After this the completed mission token(s) are flipped over and put it into the discard pile. Moving up the discovery track is the way to obtain clues, which is the key to victory. Players move up the tracker by the number of locations on the completed mission token, with clue symbols marked along the tracks at various intervals. When a leader passes these symbols the player gains a clue token, with the aim to get to four fastest.
Part of the allure of Lost Explorers is the back page of the rulebook being covered in QR codes. Being the first to 4 clues means you win and are able to scan one, based on the sum of the numbers on their clue tokens. Alas, this is a somewhat underwhelming ending to the game. While these direct the players to real world Google Maps locations, each time playing everyone around the table was certainly hoping for a bit more. Still, it does bring up some very interesting and stunning looking locations from around the world.
Lost Explorers is very much a family weight game, with simple turns and light choices. This doesn’t mean that choices don’t matter. Players can send meeples out onto the board ahead of time but this limits the player’s ability to take the additional transport tokens they will need. Thanks to the way that only one of transport tokens from a required set is discarded, there are plenty of opportunities to combo meeple placement. These bigger turns add that bit extra to the experience, without making it more complicated for new or younger players.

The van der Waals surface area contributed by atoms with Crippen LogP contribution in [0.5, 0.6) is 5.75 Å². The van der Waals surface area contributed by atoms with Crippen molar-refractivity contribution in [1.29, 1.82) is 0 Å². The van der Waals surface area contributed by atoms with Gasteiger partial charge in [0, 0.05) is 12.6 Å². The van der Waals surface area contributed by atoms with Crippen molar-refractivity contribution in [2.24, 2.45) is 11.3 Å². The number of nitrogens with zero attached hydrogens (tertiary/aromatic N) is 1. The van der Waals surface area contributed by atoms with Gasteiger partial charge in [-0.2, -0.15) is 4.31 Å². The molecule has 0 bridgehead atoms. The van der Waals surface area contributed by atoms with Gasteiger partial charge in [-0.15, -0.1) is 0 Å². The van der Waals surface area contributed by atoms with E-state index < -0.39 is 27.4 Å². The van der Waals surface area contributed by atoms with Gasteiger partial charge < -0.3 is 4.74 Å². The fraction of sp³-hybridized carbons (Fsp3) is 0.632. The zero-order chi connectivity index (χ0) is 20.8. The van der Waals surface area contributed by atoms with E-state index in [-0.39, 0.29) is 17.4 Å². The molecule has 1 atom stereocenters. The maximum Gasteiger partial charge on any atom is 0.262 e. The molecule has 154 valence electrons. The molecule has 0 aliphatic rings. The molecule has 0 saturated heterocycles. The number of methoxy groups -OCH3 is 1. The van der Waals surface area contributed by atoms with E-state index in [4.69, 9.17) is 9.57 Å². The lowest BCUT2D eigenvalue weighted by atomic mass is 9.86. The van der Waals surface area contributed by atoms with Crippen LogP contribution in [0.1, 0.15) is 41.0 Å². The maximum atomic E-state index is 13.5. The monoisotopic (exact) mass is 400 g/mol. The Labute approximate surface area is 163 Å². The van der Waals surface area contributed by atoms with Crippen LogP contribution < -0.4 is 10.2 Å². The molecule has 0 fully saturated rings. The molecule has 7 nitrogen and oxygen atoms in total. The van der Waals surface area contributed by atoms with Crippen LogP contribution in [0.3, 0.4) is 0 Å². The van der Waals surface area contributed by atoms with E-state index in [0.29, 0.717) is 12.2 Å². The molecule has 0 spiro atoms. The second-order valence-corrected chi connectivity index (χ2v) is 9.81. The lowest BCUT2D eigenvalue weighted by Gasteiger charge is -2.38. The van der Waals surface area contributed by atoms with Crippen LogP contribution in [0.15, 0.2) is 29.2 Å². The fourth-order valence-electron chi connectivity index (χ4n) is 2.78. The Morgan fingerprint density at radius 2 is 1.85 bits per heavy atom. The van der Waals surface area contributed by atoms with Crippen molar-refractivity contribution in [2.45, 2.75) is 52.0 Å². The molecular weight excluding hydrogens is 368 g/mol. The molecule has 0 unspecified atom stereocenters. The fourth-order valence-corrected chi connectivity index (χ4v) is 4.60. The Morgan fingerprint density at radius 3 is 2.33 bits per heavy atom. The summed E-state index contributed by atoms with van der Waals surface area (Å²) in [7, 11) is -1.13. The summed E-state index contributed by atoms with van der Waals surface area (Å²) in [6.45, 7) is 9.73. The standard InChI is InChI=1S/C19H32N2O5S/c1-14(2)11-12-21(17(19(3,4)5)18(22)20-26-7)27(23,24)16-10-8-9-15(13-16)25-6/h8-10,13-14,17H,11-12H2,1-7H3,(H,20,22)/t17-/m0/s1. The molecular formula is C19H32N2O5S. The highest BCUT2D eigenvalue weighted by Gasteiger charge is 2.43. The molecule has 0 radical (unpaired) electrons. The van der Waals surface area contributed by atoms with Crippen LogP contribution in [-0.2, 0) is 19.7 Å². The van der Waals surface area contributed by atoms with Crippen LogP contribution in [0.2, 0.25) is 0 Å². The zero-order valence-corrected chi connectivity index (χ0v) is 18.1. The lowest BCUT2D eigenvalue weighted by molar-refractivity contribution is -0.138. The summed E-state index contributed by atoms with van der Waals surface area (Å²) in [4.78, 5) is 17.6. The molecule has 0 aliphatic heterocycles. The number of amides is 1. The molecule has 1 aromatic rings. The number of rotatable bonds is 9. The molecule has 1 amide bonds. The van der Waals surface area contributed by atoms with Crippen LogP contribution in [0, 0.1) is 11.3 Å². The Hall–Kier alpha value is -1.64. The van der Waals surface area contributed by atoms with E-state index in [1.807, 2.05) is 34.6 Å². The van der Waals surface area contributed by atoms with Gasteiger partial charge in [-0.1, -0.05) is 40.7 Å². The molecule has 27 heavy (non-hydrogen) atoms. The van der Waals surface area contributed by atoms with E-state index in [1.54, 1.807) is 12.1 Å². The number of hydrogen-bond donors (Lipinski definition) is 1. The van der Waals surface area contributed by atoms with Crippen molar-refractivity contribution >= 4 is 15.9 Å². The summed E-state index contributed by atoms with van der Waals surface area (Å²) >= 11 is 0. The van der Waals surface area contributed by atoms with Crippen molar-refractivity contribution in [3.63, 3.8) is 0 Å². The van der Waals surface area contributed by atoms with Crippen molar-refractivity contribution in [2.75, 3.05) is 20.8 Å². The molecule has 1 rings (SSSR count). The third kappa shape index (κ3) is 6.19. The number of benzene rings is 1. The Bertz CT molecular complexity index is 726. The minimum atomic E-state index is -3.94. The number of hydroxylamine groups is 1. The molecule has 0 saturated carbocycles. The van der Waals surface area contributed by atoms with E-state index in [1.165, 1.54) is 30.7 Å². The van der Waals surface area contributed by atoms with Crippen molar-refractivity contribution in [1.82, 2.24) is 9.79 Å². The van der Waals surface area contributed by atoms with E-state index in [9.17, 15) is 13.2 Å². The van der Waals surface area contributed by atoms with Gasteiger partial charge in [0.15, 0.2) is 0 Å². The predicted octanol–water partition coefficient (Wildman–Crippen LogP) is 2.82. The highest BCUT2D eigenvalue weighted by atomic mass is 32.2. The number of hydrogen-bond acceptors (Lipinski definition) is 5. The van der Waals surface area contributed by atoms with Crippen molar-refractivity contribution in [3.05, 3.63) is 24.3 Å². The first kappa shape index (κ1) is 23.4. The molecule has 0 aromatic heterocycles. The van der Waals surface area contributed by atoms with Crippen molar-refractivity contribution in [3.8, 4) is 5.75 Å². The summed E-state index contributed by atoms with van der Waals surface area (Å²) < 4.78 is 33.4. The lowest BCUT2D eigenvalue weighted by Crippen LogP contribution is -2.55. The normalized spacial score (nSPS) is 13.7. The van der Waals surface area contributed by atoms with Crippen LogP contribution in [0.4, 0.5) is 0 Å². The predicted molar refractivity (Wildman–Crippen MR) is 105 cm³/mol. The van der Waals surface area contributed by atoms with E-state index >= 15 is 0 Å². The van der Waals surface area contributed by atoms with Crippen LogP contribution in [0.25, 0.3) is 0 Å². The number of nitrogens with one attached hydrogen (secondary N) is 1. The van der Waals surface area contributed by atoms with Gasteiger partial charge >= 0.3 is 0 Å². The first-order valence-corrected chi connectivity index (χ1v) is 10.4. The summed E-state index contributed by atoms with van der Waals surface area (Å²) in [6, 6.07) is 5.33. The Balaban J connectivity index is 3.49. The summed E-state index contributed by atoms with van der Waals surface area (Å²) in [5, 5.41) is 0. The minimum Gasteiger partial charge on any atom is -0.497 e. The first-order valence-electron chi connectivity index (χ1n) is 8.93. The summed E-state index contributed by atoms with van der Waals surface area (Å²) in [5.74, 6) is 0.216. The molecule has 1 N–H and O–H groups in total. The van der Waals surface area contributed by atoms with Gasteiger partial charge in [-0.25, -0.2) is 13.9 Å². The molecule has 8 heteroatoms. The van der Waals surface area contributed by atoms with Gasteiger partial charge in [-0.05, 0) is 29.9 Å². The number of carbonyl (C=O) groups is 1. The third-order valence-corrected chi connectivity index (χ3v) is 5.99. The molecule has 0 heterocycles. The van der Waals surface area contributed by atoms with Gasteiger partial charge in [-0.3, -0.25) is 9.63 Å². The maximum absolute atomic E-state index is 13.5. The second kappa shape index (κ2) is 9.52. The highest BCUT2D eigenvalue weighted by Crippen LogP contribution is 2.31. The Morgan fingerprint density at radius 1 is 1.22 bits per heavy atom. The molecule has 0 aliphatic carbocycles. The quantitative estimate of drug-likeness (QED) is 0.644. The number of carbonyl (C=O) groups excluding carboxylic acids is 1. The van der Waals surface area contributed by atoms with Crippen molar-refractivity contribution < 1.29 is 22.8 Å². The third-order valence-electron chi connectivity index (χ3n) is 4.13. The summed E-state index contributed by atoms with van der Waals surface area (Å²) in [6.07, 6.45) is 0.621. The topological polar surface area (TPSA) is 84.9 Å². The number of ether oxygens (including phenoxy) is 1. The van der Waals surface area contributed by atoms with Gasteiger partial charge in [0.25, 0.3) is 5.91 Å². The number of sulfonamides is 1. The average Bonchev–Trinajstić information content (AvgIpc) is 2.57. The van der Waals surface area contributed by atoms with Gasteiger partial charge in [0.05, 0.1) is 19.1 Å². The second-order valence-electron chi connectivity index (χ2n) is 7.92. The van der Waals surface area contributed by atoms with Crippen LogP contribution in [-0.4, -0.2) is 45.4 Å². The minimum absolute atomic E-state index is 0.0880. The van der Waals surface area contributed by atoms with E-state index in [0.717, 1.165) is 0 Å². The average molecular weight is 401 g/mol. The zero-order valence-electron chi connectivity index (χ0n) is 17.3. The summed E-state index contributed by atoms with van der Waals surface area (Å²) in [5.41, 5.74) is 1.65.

From the way that the box opens out to reveal the board, to the way the transport tokens sit in the box, Lost Explorers was on track to having a wonderful production quality. There are a few misses though that make me question the choices, almost being over produced. The game board is attached to the box, being a fold out lid with a nice magnetic close. Unfortunately, this results in the board being slightly on the small side. It would have been much clearer enlarged on a standard separate board. Then, the rest of the box is used for when players draw tokens from. The issue here is that after a number have been taken the tokens slip down in the box. The order of the tokens matters and when dropped down they aren’t easily visible from all angles – turning what seemed a great integrated design into a minor but not game breaking nuisance.
The variety from one game to the next comes from the order tokens can be drawn and which tokens players choose to take as missions and not transport. Despite needing to potentially send meeples to different locations around the globe, the game doesn’t ever really feel different. Playing back to back the game could therefore become a little stale – though with a playtime of 30 minutes it doesn’t outstay its welcome. Varying up the Validated Locations slightly helps this but it’s not possible in a 2 player game.
Lost Explorers is a game aimed towards a family audience. There is a simple aim each turn, though choices are available to you. Collecting the sets of tokens and then getting the meeples sent to the right locations is intuitive. A lot of the experience revolves around getting the tokens you need and which you choose to turn over for missions. The issue with this is a game can be won by a player turning over a token to show a mission that nicely aligns with others they already have, whilst someone else gets no overlap whatsoever. That would stop the game hitting my table but in a family game night environment could allow all involved to have a chance of winning, leveling the playing field.
(Editor’s Note: Lost Explorers was provided to us by Asmodee for the review. The game is currently available from local board game stores! Find your local store here.)